Free agents can start talking money
Since the World Series, teams and agents could only discuss generalities. Starting Tuesday, the 155 free agents can talk money with all bidders.
"I don't anticipate a slew of offers being thrown out as tomorrow opens up," New York Mets general manager Steve Phillips said. "Especially with Thanksgiving coming in two days after things start to open up ... I'm not sure you're going to see much action."
The market is expected to peak at the winter meetings, scheduled for Dec. 9-13 in Boston. The New York Yankees are expected to be the most aggressive team in pursuit of Giambi, and the Texas Rangers are thought to be in the hunt for Park to cure their major league-worst pitching staff, which had a 5.71 ERA.
It's unclear what the market holds for Bonds. On Monday, he became the first player to win four Most Valuable Player Awards. But his agent, Scott Boras, is seeking a deal of up to five years for the 37-year-old outfielder, and the San Francisco Giants are expected to offer a contract that is smaller and shorter than the one Bonds is seeking.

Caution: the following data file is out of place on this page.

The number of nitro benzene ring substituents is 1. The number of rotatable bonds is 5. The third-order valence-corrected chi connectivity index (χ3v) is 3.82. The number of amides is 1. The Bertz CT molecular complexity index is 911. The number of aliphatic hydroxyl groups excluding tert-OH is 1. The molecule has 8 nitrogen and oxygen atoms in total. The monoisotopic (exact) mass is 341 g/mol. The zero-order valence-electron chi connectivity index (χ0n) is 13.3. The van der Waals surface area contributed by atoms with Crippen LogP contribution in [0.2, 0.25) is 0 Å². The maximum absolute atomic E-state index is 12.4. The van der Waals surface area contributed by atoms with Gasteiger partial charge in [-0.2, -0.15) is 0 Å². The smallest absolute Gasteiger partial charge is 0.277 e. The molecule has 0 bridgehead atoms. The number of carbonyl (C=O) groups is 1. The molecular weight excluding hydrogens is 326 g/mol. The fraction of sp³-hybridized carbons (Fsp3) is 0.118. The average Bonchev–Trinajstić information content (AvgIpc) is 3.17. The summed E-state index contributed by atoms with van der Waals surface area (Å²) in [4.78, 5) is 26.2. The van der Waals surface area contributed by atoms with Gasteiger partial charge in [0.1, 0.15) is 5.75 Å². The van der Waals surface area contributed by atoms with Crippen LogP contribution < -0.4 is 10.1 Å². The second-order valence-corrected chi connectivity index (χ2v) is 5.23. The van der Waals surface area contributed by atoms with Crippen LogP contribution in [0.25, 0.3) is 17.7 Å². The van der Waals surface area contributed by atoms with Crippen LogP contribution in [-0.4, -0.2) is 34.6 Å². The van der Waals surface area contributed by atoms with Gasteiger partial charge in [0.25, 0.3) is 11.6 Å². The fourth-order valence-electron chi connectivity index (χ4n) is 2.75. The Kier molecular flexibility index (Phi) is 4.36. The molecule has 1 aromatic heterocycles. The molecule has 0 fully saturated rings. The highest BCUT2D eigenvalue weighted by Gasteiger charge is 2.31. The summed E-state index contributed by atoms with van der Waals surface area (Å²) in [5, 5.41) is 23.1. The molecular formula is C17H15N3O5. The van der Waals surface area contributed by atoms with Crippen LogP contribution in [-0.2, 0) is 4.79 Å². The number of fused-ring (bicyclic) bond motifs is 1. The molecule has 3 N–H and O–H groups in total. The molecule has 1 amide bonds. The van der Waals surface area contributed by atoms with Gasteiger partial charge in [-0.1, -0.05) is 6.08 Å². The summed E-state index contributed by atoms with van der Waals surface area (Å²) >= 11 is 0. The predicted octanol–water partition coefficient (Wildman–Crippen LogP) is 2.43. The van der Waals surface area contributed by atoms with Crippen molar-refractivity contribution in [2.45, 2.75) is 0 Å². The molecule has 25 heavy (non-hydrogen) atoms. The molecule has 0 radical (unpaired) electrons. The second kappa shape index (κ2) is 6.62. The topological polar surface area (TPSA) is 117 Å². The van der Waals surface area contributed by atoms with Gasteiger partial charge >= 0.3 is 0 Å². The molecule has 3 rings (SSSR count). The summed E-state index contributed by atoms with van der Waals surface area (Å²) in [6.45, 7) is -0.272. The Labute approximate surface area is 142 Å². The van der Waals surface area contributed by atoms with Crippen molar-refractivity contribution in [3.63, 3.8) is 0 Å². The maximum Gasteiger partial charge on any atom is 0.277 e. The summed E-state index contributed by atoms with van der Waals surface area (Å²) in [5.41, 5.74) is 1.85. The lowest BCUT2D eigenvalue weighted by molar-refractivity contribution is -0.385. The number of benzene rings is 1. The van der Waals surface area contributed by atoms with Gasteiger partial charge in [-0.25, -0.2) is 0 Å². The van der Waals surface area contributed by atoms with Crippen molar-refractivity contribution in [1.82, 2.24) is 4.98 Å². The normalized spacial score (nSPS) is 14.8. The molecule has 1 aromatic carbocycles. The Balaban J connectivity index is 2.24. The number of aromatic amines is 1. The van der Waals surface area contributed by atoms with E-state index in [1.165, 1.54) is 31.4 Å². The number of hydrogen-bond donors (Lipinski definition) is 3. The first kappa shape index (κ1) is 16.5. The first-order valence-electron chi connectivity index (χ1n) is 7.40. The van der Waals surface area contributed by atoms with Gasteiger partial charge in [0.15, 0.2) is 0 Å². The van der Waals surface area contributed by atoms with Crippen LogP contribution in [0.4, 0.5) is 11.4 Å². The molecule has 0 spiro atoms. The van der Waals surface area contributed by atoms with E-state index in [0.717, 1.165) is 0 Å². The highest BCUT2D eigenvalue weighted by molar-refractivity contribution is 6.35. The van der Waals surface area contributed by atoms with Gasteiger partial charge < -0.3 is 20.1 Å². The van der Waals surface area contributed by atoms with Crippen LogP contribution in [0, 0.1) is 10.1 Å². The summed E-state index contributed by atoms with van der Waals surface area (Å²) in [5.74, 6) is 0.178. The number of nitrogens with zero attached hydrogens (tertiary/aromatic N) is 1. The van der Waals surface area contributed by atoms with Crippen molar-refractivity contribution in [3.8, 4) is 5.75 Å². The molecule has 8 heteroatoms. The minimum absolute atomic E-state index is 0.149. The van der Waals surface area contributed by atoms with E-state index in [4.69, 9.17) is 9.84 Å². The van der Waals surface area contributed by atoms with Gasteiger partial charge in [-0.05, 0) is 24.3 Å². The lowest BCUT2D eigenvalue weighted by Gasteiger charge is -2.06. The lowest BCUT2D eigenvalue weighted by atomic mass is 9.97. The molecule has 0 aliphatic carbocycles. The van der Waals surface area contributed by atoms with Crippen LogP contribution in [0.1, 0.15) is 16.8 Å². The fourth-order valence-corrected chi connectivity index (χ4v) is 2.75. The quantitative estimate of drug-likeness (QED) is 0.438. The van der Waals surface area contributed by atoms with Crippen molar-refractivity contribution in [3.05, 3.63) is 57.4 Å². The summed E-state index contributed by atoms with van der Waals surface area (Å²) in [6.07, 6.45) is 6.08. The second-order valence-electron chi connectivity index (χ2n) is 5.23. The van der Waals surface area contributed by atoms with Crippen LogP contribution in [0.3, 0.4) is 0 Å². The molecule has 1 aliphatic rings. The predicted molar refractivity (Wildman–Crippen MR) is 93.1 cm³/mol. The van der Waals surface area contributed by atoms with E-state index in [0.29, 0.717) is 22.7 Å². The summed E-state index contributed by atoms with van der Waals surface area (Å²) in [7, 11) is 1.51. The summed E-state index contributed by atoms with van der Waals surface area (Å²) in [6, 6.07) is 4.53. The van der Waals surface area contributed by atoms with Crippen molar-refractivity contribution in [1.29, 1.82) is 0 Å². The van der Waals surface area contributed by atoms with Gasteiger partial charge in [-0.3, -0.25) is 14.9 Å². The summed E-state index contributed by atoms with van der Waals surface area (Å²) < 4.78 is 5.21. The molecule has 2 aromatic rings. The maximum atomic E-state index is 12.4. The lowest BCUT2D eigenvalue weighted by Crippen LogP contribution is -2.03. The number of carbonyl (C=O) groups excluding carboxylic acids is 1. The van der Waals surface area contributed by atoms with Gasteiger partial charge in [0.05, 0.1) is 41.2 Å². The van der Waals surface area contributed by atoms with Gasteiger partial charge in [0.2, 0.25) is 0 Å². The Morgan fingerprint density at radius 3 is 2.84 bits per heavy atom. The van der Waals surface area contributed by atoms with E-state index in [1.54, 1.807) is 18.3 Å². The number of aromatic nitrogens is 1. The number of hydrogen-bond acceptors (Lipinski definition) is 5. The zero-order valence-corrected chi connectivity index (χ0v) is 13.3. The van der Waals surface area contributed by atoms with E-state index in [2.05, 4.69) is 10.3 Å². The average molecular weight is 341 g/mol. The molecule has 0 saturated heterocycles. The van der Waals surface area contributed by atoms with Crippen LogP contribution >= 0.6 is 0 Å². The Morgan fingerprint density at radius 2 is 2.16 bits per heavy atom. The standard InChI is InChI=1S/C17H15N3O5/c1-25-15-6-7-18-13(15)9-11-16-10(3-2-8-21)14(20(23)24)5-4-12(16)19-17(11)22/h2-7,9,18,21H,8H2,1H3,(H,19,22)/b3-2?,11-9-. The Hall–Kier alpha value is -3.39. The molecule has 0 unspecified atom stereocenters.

"The most important thing for me is winning," Bonds said. "I really want to have an opportunity to win. I've played a long time."
Boras quickly modified his client's remarks.
"Is this about money? Of course it is. This is a business," Boras said.
Four players filed for free agency on Monday, the final day of the filing period.
The others were Pittsburgh pitcher Ramon J. Martinez, who came off the voluntary retired list last weekend; and Arizona's Mike Morgan, who has pitched for a record 12 teams.
Catcher Charles Johnson and the Florida Marlins agreed Monday to extend the deadline until Dec. 3 for him to opt out of his contract. Johnson and the Marlins agreed last winter to a $35 million, five-year deal, but Johnson can escape because the team doesn't have plans in place for a new ballpark.
Only one player eligible for free agency failed to file: St. Louis first baseman Mark McGwire, who announced his retirement last week.
Among those who did file were Baltimore third baseman Cal Ripken and Yankees outfielder Paul O'Neill, both of whom retired. If they change their minds and decide to play again, they would be able to sign with any team.
San Francisco outfielder Shawon Dunston, who had been eligible, exercised his $1.15 million option Monday.